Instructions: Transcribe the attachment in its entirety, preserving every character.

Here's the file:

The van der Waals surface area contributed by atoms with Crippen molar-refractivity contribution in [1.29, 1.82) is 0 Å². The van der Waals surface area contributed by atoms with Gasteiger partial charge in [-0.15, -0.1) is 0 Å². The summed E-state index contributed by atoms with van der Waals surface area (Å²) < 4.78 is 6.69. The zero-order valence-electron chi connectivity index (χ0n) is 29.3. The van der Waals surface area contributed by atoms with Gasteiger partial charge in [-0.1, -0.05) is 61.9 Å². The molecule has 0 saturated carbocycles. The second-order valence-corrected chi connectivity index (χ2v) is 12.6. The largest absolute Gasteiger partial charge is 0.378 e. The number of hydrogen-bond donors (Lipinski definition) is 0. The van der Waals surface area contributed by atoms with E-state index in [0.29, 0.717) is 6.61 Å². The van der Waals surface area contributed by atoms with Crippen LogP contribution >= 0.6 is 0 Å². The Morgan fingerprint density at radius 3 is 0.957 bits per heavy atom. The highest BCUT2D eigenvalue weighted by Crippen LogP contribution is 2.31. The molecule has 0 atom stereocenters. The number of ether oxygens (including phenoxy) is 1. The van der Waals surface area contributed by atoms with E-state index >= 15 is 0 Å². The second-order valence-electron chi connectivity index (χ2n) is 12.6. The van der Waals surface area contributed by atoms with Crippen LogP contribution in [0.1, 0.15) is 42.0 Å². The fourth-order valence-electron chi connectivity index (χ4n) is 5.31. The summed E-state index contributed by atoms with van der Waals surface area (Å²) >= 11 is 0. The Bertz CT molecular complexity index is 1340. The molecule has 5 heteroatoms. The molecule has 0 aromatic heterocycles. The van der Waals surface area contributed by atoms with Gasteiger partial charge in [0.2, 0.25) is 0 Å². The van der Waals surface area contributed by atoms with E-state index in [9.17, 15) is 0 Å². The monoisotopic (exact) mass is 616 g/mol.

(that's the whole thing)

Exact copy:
The van der Waals surface area contributed by atoms with Crippen molar-refractivity contribution in [1.29, 1.82) is 0 Å². The van der Waals surface area contributed by atoms with Gasteiger partial charge in [-0.15, -0.1) is 0 Å². The summed E-state index contributed by atoms with van der Waals surface area (Å²) < 4.78 is 6.69. The zero-order valence-electron chi connectivity index (χ0n) is 29.3. The van der Waals surface area contributed by atoms with Gasteiger partial charge in [-0.1, -0.05) is 61.9 Å². The molecule has 0 saturated carbocycles. The second-order valence-corrected chi connectivity index (χ2v) is 12.6. The largest absolute Gasteiger partial charge is 0.378 e. The number of hydrogen-bond donors (Lipinski definition) is 0. The van der Waals surface area contributed by atoms with E-state index in [0.29, 0.717) is 6.61 Å². The van der Waals surface area contributed by atoms with Crippen LogP contribution >= 0.6 is 0 Å². The Morgan fingerprint density at radius 3 is 0.957 bits per heavy atom. The highest BCUT2D eigenvalue weighted by Crippen LogP contribution is 2.31. The molecule has 0 atom stereocenters. The number of ether oxygens (including phenoxy) is 1. The van der Waals surface area contributed by atoms with E-state index >= 15 is 0 Å². The second-order valence-electron chi connectivity index (χ2n) is 12.6. The van der Waals surface area contributed by atoms with Crippen LogP contribution in [0.1, 0.15) is 42.0 Å². The fourth-order valence-electron chi connectivity index (χ4n) is 5.31. The summed E-state index contributed by atoms with van der Waals surface area (Å²) >= 11 is 0. The Bertz CT molecular complexity index is 1340. The molecule has 5 heteroatoms. The molecule has 0 aromatic heterocycles. The van der Waals surface area contributed by atoms with Gasteiger partial charge in [0.2, 0.25) is 0 Å². The van der Waals surface area contributed by atoms with E-state index in [9.17, 15) is 0 Å². The monoisotopic (exact) mass is 616 g/mol.